Comments to the Justice Department and FTC on Vertical Merger Guidelines

Robert D. Atkinson February 14, 2020
February 14, 2020

ITIF supports the decision by DOJ and FTC to update their guidelines but believes they could be strengthened by a deeper discussion of several key points about the role vertical mergers play in competitive markets.

The New Guidelines are Welcome

A lot has changed since 1984. Many sectors have been exposed to more competition as export barriers have been reduced and transportation costs lowered. At the same time advances in communications technology have made it easier to operate international supply chains. In addition, advances in information technology have enabled many service sectors to operate at greater scale, leading to an increase in average firm size, as well as the rise of multi-sided digital platforms.

The proposed guidelines and the 1984 guidelines they replace are quite general. In issuing guidelines, the agencies face an inevitable tension between providing courts, companies, and the general public with detailed guidance that helps them anticipate how both agencies will treat different mergers and preserving enough flexibility to allow them to respond to the specific fact pattern of each case. Ultimately, however, it is the agencies’ actions themselves that matter most, not the specific wording of the guidelines. ITIF’s comments therefore mainly address how DOJ and FTC should implement the guidelines going forward.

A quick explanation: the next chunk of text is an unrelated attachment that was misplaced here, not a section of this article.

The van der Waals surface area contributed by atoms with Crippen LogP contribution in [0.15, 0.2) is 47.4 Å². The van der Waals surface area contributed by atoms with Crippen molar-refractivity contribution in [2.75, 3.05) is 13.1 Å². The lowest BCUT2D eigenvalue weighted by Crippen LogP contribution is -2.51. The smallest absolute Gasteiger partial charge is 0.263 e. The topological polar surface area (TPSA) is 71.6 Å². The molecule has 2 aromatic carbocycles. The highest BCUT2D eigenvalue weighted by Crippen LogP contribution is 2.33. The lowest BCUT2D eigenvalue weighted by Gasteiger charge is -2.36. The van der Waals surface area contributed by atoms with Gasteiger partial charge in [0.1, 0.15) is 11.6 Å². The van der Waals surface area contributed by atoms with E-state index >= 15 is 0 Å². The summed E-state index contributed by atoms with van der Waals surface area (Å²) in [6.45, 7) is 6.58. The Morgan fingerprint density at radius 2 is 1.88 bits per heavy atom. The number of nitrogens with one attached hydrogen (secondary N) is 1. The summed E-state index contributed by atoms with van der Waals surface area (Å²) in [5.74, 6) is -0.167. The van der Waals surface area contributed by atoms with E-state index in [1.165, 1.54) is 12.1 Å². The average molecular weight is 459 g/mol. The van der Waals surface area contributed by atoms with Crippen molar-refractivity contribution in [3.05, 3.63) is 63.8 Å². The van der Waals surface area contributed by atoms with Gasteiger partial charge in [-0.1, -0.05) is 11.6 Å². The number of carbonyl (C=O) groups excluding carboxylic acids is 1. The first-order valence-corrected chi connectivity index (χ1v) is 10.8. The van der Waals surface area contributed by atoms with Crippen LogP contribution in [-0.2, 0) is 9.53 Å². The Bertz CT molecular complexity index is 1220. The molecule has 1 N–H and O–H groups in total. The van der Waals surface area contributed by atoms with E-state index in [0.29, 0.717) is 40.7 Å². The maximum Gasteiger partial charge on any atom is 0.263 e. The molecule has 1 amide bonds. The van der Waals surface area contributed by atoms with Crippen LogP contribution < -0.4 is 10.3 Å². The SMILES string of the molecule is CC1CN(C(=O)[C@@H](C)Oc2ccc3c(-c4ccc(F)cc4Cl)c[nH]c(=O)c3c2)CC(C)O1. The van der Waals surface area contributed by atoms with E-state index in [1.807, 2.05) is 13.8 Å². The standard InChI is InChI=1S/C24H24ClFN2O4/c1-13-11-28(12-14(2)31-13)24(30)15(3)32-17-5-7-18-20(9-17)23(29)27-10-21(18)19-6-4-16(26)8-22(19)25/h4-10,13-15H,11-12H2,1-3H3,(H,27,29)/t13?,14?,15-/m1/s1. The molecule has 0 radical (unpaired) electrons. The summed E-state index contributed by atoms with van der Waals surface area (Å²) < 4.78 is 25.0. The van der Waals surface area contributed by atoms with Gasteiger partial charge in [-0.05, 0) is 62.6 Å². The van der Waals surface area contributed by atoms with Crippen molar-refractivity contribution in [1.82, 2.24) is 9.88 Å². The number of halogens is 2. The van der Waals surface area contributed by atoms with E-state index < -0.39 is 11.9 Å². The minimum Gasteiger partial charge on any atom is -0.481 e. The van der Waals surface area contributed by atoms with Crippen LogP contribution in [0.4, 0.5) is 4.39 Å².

As the guidelines point out, vertical mergers can take many forms. For example, a food retailer may decide to sell its own branded products alongside those of its suppliers. To do this, it might subcontract with an existing processor (possibly one of its current suppliers), build its own production facility, or purchase an existing supplier. The last option would require a vertical merger. As another example, a large company may believe that it can lower the total cost of its products if it expands upstream to eliminate one or more levels of the supply chain by using its size to achieve efficiencies of scale. Not all mergers are good, however. A company with a dominant position in one market might try to extend that dominance into related markets by buying up either a supplier or a customer. Of course, the company could also build its own capacity rather than merge with an existing rival. Antitrust policy must be able to distinguish between the fact patterns that distinguish these cases from each other.